Our next stop was Luke’s Lobster on 426 Amsterdam (between 80th and 81st).

Luke's Lobster Roll

Luke’s serves their rolls Maine style, which is chilled with a swipe of mayo, a sprinkle of lemon butter, and a dash of seasoned salt (though you can order your roll without any of these, if you want). The other major characteristic of the roll is that it features large, meaty hunks of lobster, rather than a shredded lobster salad. Trusty and I agreed we preferred this approach, but I understand that this is a matter of personal preference.  I didn’t really go for the seasoned salt–for me, a good lobster roll is all about the lobster, and when it’s nice and fresh it has its own succulent flavor and sweetness that had to fight against the savory and salty seasoning to come through. However, Luke’s scored big points for chilling their lobster meat–not only does this help lock in the flavor of the meat, but it provides for a great contrast between the chilled lobster and the toasted bun. The other competitive advantage for Luke’s was their price; for $15 their roll was just as filling and much more affordable.

So what’s the verdict on the Best Lobster Roll in New York City? So far Luke’s and Red Hook’s lobster rolls are in the lead, but stay tuned as we complete our “research”–after all, this kind of project requires a thorough approach!

Lobster Rolls, Tacos, Doughnuts, (and Ukeleles!) at the Brooklyn Flea…Oh My!

10 Jul

My Trusty Sidekick and I headed to the Brooklyn Flea Market yesterday to support a new friend, Barry, of Great Plains Handmade Instruments. During the week Barry is an amazing teacher, and on the weekends he makes ukeleles, other instruments, and beautiful odds and ends–often out of salvaged materials like old cigar boxes.


We were  blown away by Barry’s booth and by all the other vendors there–from hand carved furniture to vintage dresses, sunglasses, and shoes to hand painted pottery.  Best of all was the food! We feasted on heaping lobster rolls, succulent braised beef tacos, and intensely flavored doughnuts. Here are the highlights:

Lobster Roll from The Red Hook Lobster Pound

These lobster rolls from The Red Hook Lobster Pound were hands-down my favorite part of the day. Overflowing with giant hunks of fresh, sweet lobster meat that was nestled in a lightly toasted bun and barely dressed with lemon, mayo, and green onion, this is my kind of lobster roll! Just looking at the picture I’m beginning to drool. At $16, it was the most expensive food item we could find at the Flea, but with all that meat we thought it was a great value. I fully admit that I’ll be stalking their Big Red Lobster Food Truck for the rest of the summer.

Braised Beef Taco from Chonchos Tacos

Trusty raved about the well-seasoned, tender braised beef in this taco from the Chonchos Tacos stand, which was $4. Similar to Red Hook’s lobster roll, which made the lobster meat the star,  the braised beef in this taco didn’t have to compete with much–just a traditional presentation of onions and cilantro.  And with all the flavor in the meat itself, all it needed was a little bit of hot sauce!

The talented guys of Porchetta

As soon as we entered the flea, our dog Sam took us straight to Porchetta’s stand where the guys were nice enough to offer her a little sample of their amazing roasted pork. I wish I got a better picture of their delicious sandwich:

Porchetta's slow cooked roasted pork sandwich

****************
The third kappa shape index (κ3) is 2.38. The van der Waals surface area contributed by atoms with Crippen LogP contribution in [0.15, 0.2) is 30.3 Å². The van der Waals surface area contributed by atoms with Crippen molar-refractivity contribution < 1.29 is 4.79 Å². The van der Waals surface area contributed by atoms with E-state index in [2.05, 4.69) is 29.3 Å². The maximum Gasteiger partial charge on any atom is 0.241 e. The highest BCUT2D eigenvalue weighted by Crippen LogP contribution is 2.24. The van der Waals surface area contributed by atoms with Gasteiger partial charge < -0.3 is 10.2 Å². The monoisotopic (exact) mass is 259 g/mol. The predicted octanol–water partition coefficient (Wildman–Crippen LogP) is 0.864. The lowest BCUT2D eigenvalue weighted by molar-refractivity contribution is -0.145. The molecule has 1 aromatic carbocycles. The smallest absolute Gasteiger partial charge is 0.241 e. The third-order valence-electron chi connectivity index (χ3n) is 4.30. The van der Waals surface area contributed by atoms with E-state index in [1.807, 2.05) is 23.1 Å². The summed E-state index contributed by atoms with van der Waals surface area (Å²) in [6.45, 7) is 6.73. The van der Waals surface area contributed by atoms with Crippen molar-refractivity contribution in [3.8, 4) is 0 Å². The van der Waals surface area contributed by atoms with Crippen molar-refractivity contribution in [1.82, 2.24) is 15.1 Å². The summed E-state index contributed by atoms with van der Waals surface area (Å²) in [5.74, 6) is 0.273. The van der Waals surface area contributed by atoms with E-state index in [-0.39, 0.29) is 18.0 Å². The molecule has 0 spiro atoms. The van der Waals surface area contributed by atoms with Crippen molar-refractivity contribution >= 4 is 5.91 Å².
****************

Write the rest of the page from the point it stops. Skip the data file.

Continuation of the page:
The sandwich, $10, features “pork three ways”–fatty belly, crispy skin, lean loin–all roasted with garlic, sage, rosemary and wild fennel pollen.  Meltingly soft and juicy, it was packed with flavor. While the lobster roll may have been the highlight of my day, this was the highlight of Sam’s.  She tried to talk us into setting up permanent camp underneath Porchetta’s table!

To beat the heat, we indulged in some crisp, cold, handmade sodas from Brooklyn Soda Works.  Formed in 2010, Brooklyn Soda Works is a labor of love by a young couple–an artist and a chemist–who make artisanal sodas that feature fresh, unconventional flavors like “Strawberry and Pink Peppercorn,” “Apple Ginger,” and “Dried Lemon, Juniper, and Hops.”

At the Flea we sampled two new flavors, “Raspberry Shiso,” and “Cucumber Sea Salt” :

The Cucumber Sea Salt was really surprising–it was especially thirst-quenching, and full of delicious cucumber flavor. The Raspberry soda, which was mixed with Shiso, a delicious Asian herb that can only be described as part mint-part basil, was also incredible.  The best part of both sodas was that there was hardly any sugar–they were truly refreshing and intensely flavorful. I was won over as a fan, and am eager to try more from Brooklyn Soda Works!

To finish off our trip to the Flea we treated ourselves to doughnuts from Bedford bakery Dough.

Dough's heavenly smelling booth

After our recent visit to the Doughnut Plant, the bar was set high.  But, Dough delivered. We tried a couple of flavors, including Chocolate Earl Gray, Blood Orange, and Hibiscus. My favorite was the Chocolate Earl Gray:

The Chocolate Earl Gray doughnut is INSANE.

The dough was soft and fluffy and the chocolate earl gray glaze was amazingly good–fragrant, flavorful, unusual, and not too sweet. (It got me excited to try this recipe to see how the flavor combination works in other sweet treats.) The Blood Orange flavor was another big hit:

Blood Orange doughnut

The sweet and tangy blood orange glaze was spectacular. Again, not too sweet, but it had a really concentrated blood orange flavor.

All in all, it was a fantastic trip to the Brooklyn Flea! Can’t wait to be back again!


Birthday Treat at the Doughnut Plant

26 Jun

The Doughnut Plant is no ordinary bakery. For starters, their hours are “6:30 AM-UNTIL DOUGHNUTS RUN OUT.” Famous for making doughnuts “the new cupcake” in New York, the Doughnut Plant has revitalized the art of homemade doughnuts with their creative, gourmet, and seasonal flavors. Case in point: the Crème Brûlée doughnut, one of the signature delicacies that put DP on the map.  The doughnut is hand-piped full of rich, vanilla cream, then topped with shiny, crackling, sugar that’s toasted with a chef’s blowtorched, just like an individual serving of the doughnut’s namesake dessert.